Etymology
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adapt (v.)
Origin and meaning of adapt

early 15c. (implied in adapted) "to fit (something, for some purpose)," from Old French adapter (14c.), from Latin adaptare "adjust, fit to," from ad "to" (see ad-) + aptare "to join," from aptus "fitted" (see apt). Intransitive meaning "to undergo modification so as to fit new circumstances" is from 1956. Related: Adapting.

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adaptive (adj.)

"of, pertaining to, or characterized by adaptation," 1795, from adapt + -ive. The classically proper formation is adaptative (1831).

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adamant (adj.)

late 14c., "hard, unbreakable," from adamant (n.). The figurative sense of "unshakeable" (in belief, etc.) is by 1670s. Related: Adamantly; adamance.

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adage (n.)

"brief, familiar proverb," 1540s, French adage (16c.), from Latin adagium "adage, proverb," apparently a collateral form of adagio, from ad "to" (see ad-) + *agi-, root of aio "I say," which is perhaps cognate with Armenian ar-ac "proverb," asem "to say." But some find this unlikely and suggest the second element might be related to agein "set in motion, drive, urge" (from PIE root *ag- "to drive, draw out or forth, move"). Related: Adagial.

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adamant (n.)

"a very hard stone," mid-14c., adamant, adamaunt, from Old French adamant "diamond; magnet" or directly from Latin adamantem (nominative adamas) "adamant, hardest iron, steel," also used figuratively, of character, from Greek adamas (genitive adamantos), the name of a hypothetical hardest material.

It is a noun use of an adjective meaning "unbreakable, inflexible," which was metaphoric of anything unalterable (such as Hades) and is of uncertain origin. It is perhaps literally "invincible, indomitable," from a- "not" (see a- (3)) + daman "to conquer, to tame," from PIE root *deme- "to constrain, force, break (horses)," for which see tame (adj.). "But semantically, the etymology is rather strange," according to Beekes, who suggests it might be a foreign word altered in Greek by folk etymology, and compares Akkadian (Semitic) adamu.

Applied in antiquity to a metal resembling gold (Plato), white sapphire (Pliny), magnet (Ovid, perhaps through confusion with Latin adamare "to love passionately"), steel, emery stone, and especially diamond, which is a variant of this word. "The name has thus always been of indefinite and fluctuating sense" [Century Dictionary]. The word had been in Old English as aðamans, but the modern word is a re-borrowing.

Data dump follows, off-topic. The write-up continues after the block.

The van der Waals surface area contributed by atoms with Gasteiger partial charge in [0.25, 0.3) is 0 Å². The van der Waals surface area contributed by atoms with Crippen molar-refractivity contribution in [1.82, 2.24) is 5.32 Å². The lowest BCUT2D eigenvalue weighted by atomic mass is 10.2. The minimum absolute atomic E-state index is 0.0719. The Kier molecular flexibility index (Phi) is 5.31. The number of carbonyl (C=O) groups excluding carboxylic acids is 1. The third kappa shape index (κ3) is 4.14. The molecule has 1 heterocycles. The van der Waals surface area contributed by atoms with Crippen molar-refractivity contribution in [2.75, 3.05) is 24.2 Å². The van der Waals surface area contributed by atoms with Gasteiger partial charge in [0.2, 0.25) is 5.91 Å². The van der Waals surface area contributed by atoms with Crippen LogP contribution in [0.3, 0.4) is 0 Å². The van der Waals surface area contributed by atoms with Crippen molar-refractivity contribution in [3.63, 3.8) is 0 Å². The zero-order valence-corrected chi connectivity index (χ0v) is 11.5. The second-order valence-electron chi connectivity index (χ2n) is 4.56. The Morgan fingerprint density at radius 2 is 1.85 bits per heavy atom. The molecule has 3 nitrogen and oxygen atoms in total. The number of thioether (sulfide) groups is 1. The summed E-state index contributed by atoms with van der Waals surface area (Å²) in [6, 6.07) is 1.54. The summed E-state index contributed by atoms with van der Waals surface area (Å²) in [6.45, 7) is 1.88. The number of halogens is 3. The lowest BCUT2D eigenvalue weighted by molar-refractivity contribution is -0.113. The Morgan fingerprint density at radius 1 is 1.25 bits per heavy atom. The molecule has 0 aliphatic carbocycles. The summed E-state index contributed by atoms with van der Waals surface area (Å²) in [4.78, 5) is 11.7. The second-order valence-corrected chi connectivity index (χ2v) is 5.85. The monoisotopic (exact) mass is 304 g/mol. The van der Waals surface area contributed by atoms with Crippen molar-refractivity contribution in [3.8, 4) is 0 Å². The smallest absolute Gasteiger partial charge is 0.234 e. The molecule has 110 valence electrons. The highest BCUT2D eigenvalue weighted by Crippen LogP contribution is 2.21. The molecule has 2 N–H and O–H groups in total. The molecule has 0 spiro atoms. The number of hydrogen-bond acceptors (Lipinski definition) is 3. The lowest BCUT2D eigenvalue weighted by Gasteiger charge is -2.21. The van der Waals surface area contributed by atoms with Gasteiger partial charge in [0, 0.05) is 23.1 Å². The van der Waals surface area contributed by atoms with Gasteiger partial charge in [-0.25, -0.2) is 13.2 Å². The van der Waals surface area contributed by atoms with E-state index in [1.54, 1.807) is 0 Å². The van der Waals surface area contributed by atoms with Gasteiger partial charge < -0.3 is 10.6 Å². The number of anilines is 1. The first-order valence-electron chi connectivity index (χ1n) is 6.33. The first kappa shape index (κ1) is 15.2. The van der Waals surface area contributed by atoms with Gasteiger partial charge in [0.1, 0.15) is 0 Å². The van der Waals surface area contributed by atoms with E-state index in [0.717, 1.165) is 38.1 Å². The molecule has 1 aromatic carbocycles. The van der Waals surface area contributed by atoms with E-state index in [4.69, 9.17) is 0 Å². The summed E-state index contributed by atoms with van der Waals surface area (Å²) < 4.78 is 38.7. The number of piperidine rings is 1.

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pre-adamite (n.)

also preadamite, "one who lived before Adam," 1660s, from pre- + Adam + -ite. Originally in reference to the supposed progenitors of the Gentiles, based on a belief that the biblical Adam was the first parent only of the Jews and their kin.

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adagio (adv.)

c. 1746, in music, "slowly, leisurely and gracefully," Italian, a contraction of ad agio, from ad "to, at" (see ad-) + agio "leisure," from Vulgar Latin *adiacens, present participle of adiacere "to lie at, to lie near" (compare adjacent). In noun sense of "a slow movement," first attested 1784.

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adapter (n.)

1801, "one who adapts (something to something else)," agent noun from adapt. From 1808 as "mechanical means of adapting objects so they fit or work together" (originally of chemistry apparatus); electrical engineering sense is by 1907.

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adaptable (adj.)

1680s, "capable of being made to fit by alteration," from adapt + -able.

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adays (adv.)

late 14c., "by day; on or in the day or time," with adverbial genitive -s from earlier aday (mid-13c.), prepositional phrase used as an adverb, from a- (1) "on, on each" + day (n.). The genitive ending now is regarded as an accusative plural.

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